The Economic Cost of the Social Security Payroll Tax
Table of Contents
The Social Cost of the Social Security Payroll Tax
The formulas used to estimate the welfare loss are presented in the Appendix, but the basic intuition is that a payroll tax on labor income does two things: (1) it lowers individuals' willingness to work and (2) it lowers their discretionary income. These two effects work in opposite directions in terms of the impact on the number of hours people work. A tax on labor reduces the value of working another hour because people get to keep less of what they earn. Taken by itself, this effect tends to lower the number of hours individuals work. But because the tax also lowers income, workers tend to work more hours in order to replace at least part of that loss.1
The welfare loss arises from the first effect, not the second. The measure of this loss tells us how much worse off individuals are with the Social Security tax relative to a tax that raises the same revenue but does not distort labor supply decisions. Calculating the welfare loss requires estimates of how responsive workers are to changes in their wages and the levels of the various taxes on labor. To isolate the cost of the Social Security tax, we must first identify the welfare loss associated with all other labor taxes, then calculate the additional welfare loss that arises when the Social Security tax is imposed.
Direct and Indirect Taxes on Income. We begin with the weighted-average marginal tax rate on labor income from the federal income tax. We use an average of the marginal tax rates paid of 20.15 percent. This was the weighted average marginal tax rate paid in 1999 across all tax returns categorized by adjusted gross income categories.2
"The payroll tax imposes a burden over and above any revenues the government collects."
Since state income taxes yield about 20 percent as much revenue as the federal tax and use much the same tax base, we assume they increase the marginal tax rate on labor income by 20 percent of the federal marginal rate, or 4.03 percent. We treat sales and excise taxes as a uniform levy on labor income (and other income) at a rate of 4.4 percent, since that is their percentage of national income. All these direct and indirect levies on labor income together amount to a combined marginal tax rate on labor income of 28.58 percent. This rate is shown in the second column of Table I.
Other Payroll Taxes. The Medicare tax rate is currently 2.9 percent and the Disability Insurance tax rate is 1.8 percent. Since these rates are not high enough to maintain the programs' solvency, they are expected to increase over time. Adding the Medicare and Disability Insurance tax rates to the second column gives us the combined marginal tax rates for various years, shown in the fourth column of Table I.
The Social Security Payroll Tax. The Social Security payroll tax is the second-largest tax in the United States, following the federal individual income tax. The Old-Age and Survivors Insurance (OASI) component alone is 10.6 percent. Like Medicare and Disability Insurance, OASI will require additional funding in the future.3 To close the financing gap, we estimate that, beginning in 2017, the OASI payroll tax rate will have to increase to pay annual benefits.4 Adding this tax to other taxes on labor income results in a surprisingly high marginal tax rate for average income families:5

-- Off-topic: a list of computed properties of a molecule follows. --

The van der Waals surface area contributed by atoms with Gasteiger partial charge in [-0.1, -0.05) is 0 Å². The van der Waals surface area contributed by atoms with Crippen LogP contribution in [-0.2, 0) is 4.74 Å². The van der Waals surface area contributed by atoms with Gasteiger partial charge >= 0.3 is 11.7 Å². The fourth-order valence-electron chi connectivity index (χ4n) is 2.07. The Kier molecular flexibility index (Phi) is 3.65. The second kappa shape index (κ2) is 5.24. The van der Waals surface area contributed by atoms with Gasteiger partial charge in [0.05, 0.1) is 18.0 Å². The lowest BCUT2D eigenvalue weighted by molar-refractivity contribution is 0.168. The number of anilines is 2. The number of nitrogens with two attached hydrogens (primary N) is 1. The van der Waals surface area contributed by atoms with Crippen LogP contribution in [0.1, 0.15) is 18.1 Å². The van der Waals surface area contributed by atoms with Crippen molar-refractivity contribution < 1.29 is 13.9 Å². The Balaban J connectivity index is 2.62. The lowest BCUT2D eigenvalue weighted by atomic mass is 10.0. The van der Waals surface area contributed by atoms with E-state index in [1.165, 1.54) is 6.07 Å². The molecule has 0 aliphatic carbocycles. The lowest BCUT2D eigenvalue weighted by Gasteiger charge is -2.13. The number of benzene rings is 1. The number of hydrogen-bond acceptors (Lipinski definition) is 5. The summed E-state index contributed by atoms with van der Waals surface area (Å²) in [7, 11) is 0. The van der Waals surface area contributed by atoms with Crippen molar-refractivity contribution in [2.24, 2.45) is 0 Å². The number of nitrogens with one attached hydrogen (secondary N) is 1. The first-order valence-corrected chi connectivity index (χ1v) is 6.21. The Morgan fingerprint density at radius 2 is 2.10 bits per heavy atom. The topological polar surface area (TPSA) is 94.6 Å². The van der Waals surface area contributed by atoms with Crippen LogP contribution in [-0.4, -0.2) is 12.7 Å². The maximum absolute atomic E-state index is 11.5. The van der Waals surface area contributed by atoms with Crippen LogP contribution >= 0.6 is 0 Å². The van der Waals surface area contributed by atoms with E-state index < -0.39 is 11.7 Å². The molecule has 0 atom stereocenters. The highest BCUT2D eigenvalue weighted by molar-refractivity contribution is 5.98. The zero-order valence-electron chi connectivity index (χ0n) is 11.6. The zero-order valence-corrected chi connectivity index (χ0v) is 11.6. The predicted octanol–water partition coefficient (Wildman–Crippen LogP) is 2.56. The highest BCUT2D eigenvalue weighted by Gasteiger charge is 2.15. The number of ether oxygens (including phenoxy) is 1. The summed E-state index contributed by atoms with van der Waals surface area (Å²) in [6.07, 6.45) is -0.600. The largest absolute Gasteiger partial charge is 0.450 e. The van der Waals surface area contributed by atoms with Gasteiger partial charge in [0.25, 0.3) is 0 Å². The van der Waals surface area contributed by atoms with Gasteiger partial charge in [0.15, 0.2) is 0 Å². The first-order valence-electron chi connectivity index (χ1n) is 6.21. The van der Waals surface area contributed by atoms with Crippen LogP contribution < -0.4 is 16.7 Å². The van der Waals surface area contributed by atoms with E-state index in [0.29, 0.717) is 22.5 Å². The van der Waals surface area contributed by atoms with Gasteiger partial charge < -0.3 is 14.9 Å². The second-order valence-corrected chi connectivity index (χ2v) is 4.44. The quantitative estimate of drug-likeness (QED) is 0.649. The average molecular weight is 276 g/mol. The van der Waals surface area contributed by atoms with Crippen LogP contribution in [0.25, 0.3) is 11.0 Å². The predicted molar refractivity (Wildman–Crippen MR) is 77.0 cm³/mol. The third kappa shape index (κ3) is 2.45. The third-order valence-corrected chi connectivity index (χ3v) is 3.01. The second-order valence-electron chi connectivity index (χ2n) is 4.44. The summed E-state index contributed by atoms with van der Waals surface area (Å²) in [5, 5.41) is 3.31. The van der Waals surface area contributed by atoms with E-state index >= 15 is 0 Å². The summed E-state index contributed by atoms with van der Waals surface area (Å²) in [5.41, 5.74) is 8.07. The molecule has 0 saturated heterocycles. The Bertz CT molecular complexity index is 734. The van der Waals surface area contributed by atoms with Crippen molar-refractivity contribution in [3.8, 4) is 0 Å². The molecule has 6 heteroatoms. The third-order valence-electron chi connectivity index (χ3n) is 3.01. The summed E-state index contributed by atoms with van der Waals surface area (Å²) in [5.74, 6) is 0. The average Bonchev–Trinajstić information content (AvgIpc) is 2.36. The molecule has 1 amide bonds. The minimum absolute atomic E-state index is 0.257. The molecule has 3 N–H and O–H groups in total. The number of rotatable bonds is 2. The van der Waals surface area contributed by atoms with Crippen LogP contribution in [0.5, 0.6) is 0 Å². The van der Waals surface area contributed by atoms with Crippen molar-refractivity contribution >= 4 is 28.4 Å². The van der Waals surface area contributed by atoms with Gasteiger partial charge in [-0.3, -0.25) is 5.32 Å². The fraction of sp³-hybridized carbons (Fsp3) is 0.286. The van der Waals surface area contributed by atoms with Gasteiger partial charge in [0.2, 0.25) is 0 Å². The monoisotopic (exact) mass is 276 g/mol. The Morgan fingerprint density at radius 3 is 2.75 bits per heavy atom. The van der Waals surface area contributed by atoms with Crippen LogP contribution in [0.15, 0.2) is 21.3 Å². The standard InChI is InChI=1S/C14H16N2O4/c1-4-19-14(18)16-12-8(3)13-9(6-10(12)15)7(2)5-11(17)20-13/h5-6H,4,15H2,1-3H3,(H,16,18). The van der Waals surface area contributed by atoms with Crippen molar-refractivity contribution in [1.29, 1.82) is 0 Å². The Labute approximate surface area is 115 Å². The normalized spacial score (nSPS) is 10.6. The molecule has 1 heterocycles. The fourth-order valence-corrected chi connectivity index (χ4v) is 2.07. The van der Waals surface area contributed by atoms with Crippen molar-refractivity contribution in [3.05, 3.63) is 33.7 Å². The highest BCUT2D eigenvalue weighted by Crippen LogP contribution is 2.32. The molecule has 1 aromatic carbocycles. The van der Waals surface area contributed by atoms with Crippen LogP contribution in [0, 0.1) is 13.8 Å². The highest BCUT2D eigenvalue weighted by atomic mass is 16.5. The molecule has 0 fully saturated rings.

- When all taxes on labor income are combined, the average American family faces a 44 percent marginal tax rate.
- This implies that, on the average, families get to keep only 56 cents out of each additional dollar they earn.
- By 2050, when today's teenagers reach the retirement age, the average family will face a marginal tax rate of 53 percent.
- If the tax system is not changed, by the time today's newborns retire, taxpayers will get to keep only 40 cents out of every additional $1 they earn.
"When all taxes are considered, the average family gets to keep only 56 cents out of each additional $1 of earnings."
Estimating the Pure Social Security Payroll Tax. In general, only a loose relationship exists between the Social Security tax paid on a marginal dollar earned as wages and the incremental Social Security benefit produced by that tax. The strength of the relationship declines as income rises. One could argue that the average worker sees little relationship between taxes paid and benefits received, at the margin. However, to the extent that workers perceive they are getting back benefits directly related to the taxes they pay, they will not view the tax as a total loss. Instead, the net burden is the tax minus any perceived benefits the tax generates. Economists call this net tax a "pure tax."
One way to measure this net burden is to compare the rate of return workers can expect to receive on their payroll tax dollars with the rate of return they could have earned had those tax dollars been invested in the capital market instead. When the rate of return on Social Security tax payments is less than the market rate of return, a portion of workers' taxes are pure taxes. In what follows, we assume that the real return on capital, taking into account corporate taxes, is 5.4 percent.6 In contrast, the real rate of return from a mature, pay-as-you-go Social Security system is the growth rate of the Social Security payroll tax base, which in the long run is only about 1.3 percent.7